A Chinese Cargo Ship Carrying a Dangerous Chemical Has Capsized

chinesecargoA Chinese cargo ship, weighing some 300-tons and carrying a dangerous chemical, has capsized on the Yangtze river near the eastern city of Nanjing.

According to the blog of a local radio station, the ship is believed to have been carrying two people. Photos posted online showed a small group of workers in orange life vests standing on the overturned boat, attaching a steel cable to salvage the ship. Jiangsu province radio reported that “there are no signs of life.”

Though these unfortunate accidents are terrible, they’re not actually the biggest threat to cargo carrying ships. Pirates are.

Asia, which was the poorest continent on the planet 40 years ago, now has the world’s fastest growing economy — thanks to the shipping industry. China, in particular, is leading the trading world. According to the latest available data from the World Shipping Council, China was the top exporter in 2010, exporting 31.3 TEUS worth of cargo and importing just 12 TEUS.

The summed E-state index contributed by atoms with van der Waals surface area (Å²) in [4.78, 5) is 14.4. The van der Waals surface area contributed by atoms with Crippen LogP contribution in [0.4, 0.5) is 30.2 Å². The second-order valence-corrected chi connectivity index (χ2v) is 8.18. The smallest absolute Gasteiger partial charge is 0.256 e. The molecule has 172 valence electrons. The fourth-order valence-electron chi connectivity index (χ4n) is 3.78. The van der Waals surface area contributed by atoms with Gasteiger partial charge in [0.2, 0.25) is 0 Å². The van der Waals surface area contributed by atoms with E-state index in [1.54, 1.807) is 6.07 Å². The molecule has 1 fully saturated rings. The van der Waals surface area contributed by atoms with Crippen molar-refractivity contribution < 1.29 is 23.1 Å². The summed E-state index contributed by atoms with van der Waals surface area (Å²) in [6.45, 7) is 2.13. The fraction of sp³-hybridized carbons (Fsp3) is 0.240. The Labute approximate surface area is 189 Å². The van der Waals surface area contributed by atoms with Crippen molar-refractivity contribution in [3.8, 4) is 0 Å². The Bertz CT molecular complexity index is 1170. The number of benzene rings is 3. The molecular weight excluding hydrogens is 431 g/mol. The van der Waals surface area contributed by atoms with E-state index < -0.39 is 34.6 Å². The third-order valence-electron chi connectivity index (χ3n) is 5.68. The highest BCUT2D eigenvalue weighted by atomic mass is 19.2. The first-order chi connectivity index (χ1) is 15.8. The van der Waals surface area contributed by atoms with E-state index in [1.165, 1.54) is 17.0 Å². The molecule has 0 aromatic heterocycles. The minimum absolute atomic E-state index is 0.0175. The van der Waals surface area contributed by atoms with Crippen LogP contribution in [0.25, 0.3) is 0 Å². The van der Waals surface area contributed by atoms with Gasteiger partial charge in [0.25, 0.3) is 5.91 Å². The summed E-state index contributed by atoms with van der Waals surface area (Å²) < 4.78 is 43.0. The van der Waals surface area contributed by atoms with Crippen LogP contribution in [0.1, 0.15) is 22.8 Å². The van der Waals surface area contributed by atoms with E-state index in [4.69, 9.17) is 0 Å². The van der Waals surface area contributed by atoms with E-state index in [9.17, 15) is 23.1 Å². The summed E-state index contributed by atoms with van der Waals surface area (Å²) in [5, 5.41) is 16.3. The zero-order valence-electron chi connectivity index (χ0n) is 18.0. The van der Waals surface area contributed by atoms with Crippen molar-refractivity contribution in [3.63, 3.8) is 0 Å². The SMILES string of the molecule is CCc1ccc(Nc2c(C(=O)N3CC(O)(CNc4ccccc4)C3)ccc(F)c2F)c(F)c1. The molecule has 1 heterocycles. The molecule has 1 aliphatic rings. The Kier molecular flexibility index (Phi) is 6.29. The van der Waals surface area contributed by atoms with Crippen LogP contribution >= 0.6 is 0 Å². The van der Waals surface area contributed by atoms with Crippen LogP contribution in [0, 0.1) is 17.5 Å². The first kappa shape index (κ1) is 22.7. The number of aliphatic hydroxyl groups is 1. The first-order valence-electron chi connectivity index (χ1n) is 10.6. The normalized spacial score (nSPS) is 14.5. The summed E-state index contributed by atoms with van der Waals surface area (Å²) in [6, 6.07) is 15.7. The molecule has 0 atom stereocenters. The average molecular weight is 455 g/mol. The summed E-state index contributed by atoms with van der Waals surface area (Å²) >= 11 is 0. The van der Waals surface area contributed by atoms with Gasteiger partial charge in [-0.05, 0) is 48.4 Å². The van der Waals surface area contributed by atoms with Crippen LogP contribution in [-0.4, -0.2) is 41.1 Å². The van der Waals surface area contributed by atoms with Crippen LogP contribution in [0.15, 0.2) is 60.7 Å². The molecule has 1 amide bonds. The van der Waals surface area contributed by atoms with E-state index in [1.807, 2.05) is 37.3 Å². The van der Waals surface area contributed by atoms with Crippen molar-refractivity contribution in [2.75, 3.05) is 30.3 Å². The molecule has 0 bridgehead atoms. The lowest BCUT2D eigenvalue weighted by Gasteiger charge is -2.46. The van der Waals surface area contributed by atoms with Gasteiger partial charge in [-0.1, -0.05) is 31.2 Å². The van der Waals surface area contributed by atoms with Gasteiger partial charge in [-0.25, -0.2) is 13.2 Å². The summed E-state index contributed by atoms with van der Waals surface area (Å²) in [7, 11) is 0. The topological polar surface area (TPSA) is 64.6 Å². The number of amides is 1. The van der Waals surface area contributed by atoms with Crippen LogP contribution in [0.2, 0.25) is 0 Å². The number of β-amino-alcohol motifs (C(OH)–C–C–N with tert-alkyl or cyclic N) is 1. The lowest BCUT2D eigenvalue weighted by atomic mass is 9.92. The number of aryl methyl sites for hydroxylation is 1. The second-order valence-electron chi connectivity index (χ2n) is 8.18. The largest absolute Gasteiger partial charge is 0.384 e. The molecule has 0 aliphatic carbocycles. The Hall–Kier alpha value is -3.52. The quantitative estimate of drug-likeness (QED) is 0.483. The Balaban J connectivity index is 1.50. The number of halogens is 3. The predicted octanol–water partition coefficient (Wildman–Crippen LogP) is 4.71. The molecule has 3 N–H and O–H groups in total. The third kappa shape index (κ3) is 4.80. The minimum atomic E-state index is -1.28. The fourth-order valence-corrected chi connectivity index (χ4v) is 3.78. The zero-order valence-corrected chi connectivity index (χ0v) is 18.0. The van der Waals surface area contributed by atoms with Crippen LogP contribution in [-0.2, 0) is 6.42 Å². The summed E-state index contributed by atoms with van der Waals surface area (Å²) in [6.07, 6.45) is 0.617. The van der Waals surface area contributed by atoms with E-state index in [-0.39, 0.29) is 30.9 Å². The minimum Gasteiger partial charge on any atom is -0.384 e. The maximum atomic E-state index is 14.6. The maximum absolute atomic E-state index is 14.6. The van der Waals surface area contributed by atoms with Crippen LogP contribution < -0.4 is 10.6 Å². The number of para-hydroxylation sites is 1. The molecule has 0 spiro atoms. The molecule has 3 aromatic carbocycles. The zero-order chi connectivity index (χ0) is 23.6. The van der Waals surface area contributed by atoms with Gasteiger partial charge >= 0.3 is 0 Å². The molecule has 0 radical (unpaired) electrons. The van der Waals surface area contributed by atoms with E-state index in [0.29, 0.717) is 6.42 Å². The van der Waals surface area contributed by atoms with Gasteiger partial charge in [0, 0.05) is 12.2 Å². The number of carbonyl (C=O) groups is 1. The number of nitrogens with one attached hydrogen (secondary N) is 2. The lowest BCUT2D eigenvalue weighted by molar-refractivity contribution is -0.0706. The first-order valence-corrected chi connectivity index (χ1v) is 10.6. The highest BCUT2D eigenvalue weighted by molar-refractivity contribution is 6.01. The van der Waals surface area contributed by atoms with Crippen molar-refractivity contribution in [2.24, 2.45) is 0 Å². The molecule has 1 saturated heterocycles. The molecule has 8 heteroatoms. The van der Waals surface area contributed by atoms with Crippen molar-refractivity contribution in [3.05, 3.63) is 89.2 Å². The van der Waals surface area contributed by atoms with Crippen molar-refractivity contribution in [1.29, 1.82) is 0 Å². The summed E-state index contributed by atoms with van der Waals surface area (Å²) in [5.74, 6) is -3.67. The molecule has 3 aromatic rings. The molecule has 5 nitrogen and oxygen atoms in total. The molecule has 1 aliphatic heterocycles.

At the same time, pirate attacks happen far more frequently than people imagine. Each year, more than 2,000 sailors die at sea, and every day, two entire ships are lost. In 2012, the attack rates on seafarers was higher than the number of violent crimes in South Africa, which has the highest crime rate on Earth.

Between the amount of Chinese exports on the open water, and the frequency at which pirates attack, it’s easy to see how sea criminals can pose a bigger risk to Chinese cargo fleets than the risk of an accident.

It was only last month that pirates attacked three vessels in Straits of Malacca and Singapore, after all.

That being said, this incident does follow on the footsteps of another accident. After a cruise ship also capsized on the Yangtze, but in the central province of Hubei, the lives 442 people were lost. Only 12 survived.

In this most recent incident, the overturned cargo ship was carrying the chemical sodium hydroxide — also known as lye. If ingested, it can burn skin, cause blindness, and even cause death.

Fortunately, there have been no leaks detected.

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